The first and only mosque in the North Atlantic opened its doors in downtown Ponta Delgada, the largest city on the island of São Miguel and the capital of the Azores Archipelago. In these remote European islands, buffeted by volcanic phenomena and tropical storms, where the vast majority of the population has a great devotion to the Christian religion, this fact has not gone unnoticed. The hurried step with which they pass in front of the door, always open during prayers, reflects well the discomfort of neighbours and locals about this culture that has been scaring Europeans a lot. Its 20 square meters host the island’s tiny Muslim community, which does not rever each 30 individuals.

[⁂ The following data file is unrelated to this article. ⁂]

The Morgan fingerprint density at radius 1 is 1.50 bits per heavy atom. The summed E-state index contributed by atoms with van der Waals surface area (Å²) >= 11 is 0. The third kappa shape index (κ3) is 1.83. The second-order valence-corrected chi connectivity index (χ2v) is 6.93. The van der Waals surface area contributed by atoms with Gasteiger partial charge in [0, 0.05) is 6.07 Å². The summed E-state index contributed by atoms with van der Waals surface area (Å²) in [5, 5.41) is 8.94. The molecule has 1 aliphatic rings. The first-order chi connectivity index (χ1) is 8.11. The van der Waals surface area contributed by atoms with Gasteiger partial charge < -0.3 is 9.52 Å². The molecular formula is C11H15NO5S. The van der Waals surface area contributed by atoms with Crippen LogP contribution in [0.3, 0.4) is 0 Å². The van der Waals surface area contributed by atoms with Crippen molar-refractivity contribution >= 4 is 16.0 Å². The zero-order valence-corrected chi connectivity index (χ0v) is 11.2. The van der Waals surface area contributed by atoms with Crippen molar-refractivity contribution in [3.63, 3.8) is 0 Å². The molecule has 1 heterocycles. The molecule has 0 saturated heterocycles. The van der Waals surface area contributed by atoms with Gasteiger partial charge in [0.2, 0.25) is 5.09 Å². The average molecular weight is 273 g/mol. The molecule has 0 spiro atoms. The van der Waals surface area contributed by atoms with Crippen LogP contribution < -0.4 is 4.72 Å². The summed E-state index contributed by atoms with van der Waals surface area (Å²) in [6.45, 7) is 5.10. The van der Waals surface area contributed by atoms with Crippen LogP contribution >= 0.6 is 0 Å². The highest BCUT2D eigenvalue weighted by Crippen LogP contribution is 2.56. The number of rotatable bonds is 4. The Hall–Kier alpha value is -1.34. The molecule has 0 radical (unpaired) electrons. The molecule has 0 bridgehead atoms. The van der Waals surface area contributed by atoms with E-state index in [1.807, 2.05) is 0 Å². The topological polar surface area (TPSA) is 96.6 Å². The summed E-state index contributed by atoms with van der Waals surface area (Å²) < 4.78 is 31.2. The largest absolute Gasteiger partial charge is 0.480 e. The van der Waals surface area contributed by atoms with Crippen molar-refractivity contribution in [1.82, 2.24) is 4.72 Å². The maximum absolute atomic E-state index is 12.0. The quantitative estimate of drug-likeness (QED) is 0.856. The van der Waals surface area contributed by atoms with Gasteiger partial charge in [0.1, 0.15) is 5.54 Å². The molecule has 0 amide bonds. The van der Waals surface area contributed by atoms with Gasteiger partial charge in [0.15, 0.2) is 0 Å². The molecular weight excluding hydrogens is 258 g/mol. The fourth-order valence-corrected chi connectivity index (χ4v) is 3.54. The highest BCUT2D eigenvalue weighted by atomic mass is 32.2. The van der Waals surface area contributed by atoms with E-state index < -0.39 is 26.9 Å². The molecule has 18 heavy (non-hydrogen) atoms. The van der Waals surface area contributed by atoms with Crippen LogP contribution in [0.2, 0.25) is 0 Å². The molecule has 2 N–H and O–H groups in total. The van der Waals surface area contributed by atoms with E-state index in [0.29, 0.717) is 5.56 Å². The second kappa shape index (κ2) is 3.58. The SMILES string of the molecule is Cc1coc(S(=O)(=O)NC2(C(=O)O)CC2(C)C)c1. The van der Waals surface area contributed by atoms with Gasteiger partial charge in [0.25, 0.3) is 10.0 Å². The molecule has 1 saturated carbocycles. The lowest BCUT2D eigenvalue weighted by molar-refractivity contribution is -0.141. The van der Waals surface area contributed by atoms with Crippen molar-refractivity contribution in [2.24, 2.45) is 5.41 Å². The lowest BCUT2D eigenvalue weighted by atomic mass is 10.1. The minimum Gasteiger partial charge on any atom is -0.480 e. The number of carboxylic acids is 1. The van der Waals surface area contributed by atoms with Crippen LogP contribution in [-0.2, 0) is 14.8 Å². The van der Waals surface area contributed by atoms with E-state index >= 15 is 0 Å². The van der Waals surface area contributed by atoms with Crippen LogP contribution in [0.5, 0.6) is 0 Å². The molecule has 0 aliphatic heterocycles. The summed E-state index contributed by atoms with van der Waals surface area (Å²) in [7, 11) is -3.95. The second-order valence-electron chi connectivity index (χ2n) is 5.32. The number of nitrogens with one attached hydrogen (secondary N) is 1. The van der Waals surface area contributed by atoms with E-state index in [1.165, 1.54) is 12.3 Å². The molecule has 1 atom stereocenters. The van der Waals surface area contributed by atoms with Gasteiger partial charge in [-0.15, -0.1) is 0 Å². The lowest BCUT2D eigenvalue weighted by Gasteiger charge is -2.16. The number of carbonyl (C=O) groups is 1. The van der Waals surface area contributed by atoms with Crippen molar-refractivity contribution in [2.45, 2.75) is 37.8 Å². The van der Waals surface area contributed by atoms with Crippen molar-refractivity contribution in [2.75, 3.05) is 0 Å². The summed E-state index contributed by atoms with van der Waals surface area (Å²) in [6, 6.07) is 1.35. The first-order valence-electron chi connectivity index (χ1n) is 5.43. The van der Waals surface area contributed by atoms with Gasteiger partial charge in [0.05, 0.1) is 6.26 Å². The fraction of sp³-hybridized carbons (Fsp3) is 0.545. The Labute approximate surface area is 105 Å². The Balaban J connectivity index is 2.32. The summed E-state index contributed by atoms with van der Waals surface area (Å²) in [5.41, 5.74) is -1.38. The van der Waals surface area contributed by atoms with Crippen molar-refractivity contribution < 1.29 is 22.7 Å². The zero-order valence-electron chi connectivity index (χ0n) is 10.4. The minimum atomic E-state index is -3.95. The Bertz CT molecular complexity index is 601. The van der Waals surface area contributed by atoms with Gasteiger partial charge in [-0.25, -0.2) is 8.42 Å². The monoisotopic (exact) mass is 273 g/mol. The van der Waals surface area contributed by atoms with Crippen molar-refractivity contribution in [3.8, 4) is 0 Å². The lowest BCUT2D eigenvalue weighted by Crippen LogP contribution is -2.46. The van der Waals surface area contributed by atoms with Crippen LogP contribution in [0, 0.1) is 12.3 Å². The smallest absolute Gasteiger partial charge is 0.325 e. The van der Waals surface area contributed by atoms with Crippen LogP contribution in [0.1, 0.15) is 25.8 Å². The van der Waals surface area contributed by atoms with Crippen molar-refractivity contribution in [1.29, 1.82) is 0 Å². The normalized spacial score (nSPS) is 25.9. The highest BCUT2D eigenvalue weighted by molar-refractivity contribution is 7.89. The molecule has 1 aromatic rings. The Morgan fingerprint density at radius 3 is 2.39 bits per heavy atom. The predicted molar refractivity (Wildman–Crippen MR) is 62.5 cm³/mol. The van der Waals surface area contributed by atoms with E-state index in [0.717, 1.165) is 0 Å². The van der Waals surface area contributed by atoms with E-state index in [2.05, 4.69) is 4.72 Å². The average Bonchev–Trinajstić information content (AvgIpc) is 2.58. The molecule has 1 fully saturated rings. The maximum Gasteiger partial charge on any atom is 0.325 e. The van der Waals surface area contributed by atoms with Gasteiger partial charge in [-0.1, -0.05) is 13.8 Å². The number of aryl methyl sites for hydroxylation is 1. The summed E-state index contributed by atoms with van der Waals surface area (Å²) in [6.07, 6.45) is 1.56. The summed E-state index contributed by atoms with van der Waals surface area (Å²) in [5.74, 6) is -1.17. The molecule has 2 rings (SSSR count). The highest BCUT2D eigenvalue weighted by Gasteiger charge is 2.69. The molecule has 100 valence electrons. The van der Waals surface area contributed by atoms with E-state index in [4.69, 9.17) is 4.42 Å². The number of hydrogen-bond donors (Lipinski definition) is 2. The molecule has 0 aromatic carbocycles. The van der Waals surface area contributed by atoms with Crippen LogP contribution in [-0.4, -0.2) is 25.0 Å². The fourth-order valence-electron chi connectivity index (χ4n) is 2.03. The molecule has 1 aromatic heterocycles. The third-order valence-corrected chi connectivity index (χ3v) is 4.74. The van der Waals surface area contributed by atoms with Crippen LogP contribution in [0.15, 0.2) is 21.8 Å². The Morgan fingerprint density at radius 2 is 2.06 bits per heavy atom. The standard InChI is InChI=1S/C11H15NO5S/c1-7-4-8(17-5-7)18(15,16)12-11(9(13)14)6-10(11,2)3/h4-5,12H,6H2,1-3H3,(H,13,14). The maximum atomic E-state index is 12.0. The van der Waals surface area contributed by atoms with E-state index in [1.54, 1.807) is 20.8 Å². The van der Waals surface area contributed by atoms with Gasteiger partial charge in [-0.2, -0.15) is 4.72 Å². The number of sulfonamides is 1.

Califa Silas, guinean ex-combatant by Portuguese military forces in the colonial war and resident on the island for about 10 years, used to welcome the Friday prayer in his small bedroom. Now, he is the right and left arm of Imam Djallo, another guinean who came on purpose to the Azores to conduct prayers and of whom he became an inseparable friend.
Califa has his heart divided between the Azores and Guinea-Bissau, where he has two wifes and four children, but where he cannot return due to his health and economic situation. He feels attached to the island and now to his new best friend from whom he has learned so much about religion.
On the next street lives Samuel Resendes, a romantic poet who takes his soul on vinyl records and his heartbreak in verses without rhymes. Samuel is Protestant and was the only neighbour who had the courage to learn more about this Muslim community. After attending a prayer, Samuel challenged Califa and Djallo to visit his Seventh-day Adventist Church. Despite all the visible differences, in one thing they all agreed.